|Verbs for Referring to Sources|
|Written by Martine Johnston, International Student Centre|
You can indicate your attitude to the sources you cite by choosing specific verbs to refer to them. Don't just keep repeating "Smith says." There is a wide choice of such verbs in English. Use a dictionary to check that you have chosen a verb with the nuance you intend.
Here are some grammatical patterns to follow in using these verbs:
Pattern 1: reporting verb + that + subject + verb
Note that these verbs all differ in meaning-they cannot be used interchangeably. For example, the verb argue in sample sentence (a) indicates your judgement that the author's conclusion is based on evidence and reasoning, but that other conclusions might be possible. The verb demonstrate in sentence (b) indicates your judgement that the researchers' evidence and reasoning are so convincing that no other conclusion is possible.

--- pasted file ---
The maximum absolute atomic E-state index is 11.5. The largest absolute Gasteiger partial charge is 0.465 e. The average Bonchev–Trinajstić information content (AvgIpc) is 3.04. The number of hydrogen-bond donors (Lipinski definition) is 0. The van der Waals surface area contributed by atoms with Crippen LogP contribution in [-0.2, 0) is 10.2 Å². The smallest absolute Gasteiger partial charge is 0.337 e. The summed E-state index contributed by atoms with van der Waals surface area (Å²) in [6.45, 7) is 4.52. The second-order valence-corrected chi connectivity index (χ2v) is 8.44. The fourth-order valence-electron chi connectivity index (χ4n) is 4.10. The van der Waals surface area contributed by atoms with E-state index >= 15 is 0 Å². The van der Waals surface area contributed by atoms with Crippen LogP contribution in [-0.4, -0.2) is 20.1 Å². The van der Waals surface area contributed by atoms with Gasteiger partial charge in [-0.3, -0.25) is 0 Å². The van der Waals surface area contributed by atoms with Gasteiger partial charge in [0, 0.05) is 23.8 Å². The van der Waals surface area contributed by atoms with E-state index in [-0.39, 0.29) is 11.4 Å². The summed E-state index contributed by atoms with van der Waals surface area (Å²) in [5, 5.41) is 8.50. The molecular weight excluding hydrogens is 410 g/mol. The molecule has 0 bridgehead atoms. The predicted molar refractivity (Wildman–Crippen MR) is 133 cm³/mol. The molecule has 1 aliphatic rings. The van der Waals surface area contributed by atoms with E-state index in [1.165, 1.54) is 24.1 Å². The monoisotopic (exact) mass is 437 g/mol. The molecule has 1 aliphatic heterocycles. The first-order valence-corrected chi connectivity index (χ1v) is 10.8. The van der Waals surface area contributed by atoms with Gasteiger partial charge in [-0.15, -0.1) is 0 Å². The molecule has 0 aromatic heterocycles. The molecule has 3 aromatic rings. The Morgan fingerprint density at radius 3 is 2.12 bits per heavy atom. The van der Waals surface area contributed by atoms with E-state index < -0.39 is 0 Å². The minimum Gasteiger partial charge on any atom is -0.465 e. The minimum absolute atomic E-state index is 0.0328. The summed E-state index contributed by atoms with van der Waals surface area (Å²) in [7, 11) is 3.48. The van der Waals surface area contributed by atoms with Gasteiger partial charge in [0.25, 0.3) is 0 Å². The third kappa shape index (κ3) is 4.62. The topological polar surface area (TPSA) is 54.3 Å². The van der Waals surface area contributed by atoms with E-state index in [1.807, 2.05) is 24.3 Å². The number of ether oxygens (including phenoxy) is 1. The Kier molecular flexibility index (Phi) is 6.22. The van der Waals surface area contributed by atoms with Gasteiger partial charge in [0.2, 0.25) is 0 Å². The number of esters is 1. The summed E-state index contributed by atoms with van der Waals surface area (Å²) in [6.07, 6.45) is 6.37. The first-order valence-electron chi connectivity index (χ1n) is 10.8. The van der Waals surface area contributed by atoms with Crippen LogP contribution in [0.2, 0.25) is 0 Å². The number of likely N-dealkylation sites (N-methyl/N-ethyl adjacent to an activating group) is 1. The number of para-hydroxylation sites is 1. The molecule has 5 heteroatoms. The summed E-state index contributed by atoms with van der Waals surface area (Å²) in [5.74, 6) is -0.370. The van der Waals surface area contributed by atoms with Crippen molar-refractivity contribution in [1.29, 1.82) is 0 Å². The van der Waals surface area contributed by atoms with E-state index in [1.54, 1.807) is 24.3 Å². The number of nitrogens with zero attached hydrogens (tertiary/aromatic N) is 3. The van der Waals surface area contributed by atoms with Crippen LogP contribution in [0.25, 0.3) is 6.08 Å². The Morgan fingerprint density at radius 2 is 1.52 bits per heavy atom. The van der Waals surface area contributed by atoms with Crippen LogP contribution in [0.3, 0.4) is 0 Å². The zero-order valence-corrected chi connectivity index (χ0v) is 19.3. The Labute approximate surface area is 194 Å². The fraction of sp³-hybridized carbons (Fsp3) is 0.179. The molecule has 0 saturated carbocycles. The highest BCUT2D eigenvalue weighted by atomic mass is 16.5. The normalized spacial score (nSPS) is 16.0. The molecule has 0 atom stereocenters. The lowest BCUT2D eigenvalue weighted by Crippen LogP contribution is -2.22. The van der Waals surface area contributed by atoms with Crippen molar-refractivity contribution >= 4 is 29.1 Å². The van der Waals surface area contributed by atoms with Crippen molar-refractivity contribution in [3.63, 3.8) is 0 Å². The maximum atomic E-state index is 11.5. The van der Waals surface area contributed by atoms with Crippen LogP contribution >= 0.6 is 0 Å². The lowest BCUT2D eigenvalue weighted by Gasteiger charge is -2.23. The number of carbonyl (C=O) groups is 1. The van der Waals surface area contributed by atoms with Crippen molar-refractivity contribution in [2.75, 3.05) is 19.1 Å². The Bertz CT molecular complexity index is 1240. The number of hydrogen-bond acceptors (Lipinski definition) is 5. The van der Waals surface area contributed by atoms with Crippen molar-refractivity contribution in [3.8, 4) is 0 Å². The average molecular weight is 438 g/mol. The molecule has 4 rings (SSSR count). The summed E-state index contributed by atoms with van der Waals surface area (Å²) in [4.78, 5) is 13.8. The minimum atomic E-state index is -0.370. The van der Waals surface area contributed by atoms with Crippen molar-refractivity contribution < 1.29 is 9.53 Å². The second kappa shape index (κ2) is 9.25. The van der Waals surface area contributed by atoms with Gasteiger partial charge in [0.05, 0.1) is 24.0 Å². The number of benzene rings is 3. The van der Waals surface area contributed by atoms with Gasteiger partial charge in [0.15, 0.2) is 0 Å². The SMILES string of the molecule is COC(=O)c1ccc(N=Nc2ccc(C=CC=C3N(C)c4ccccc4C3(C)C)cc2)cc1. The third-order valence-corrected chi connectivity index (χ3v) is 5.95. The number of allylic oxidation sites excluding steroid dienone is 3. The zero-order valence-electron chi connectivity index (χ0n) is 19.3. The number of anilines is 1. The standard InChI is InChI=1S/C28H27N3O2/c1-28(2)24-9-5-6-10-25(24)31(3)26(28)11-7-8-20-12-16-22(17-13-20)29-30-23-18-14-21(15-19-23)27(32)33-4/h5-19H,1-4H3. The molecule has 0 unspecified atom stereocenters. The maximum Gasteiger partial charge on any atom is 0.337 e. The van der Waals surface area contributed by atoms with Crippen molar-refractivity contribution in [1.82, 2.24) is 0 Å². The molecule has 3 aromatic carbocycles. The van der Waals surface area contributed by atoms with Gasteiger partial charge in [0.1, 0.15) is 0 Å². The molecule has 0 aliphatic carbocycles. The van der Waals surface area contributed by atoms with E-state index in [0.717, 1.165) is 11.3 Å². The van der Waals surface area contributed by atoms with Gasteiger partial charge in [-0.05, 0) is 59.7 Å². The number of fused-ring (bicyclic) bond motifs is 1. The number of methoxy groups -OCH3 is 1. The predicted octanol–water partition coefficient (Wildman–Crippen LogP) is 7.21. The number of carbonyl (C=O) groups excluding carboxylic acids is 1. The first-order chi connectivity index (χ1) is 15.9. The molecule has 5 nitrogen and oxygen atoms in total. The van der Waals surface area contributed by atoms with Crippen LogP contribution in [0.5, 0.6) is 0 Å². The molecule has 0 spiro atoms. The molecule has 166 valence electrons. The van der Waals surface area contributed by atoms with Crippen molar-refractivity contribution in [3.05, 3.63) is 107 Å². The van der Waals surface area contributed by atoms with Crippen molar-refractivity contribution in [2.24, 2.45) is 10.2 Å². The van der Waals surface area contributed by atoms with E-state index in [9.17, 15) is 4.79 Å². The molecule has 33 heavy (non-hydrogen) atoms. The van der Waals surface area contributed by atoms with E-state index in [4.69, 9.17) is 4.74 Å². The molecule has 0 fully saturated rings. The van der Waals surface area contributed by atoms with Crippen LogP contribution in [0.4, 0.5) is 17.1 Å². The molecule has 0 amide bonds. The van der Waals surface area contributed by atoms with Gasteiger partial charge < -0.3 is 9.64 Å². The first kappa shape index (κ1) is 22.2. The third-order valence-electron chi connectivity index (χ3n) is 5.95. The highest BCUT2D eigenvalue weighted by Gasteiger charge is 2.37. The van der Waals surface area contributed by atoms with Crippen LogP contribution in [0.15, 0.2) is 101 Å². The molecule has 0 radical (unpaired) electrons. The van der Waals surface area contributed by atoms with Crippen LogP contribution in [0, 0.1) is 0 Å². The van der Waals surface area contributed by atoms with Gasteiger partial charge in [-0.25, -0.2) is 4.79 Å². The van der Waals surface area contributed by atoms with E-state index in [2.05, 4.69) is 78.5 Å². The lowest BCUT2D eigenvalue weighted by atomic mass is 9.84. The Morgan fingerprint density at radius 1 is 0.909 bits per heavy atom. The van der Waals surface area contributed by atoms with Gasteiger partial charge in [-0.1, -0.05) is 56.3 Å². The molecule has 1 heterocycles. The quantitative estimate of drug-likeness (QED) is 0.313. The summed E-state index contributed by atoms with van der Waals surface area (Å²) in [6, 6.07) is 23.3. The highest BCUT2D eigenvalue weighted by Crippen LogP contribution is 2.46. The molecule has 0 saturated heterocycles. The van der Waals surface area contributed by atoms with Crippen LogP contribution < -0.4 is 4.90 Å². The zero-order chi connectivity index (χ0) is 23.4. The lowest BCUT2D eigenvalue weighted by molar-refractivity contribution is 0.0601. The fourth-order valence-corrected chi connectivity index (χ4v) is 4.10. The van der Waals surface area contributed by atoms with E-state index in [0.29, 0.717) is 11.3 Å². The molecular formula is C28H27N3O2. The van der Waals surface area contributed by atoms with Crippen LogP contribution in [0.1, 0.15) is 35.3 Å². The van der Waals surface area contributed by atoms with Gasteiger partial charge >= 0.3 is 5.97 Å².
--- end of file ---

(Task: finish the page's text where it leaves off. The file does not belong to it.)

Beware of using the verbs discuss or express followed by that. For example, it is incorrect to write, "The reviewer expressed that the movie is not worth seeing." You can, however, write the following: "The reviewer expressed the view that the movie is not worth seeing."
N.B.: Verbs in this category may also appear in a subordinate clause beginning with As:
Pattern 2: reporting verb + somebody/something + for + noun/gerund
Pattern 3: reporting verb + somebody/something + as + noun/gerund/adjective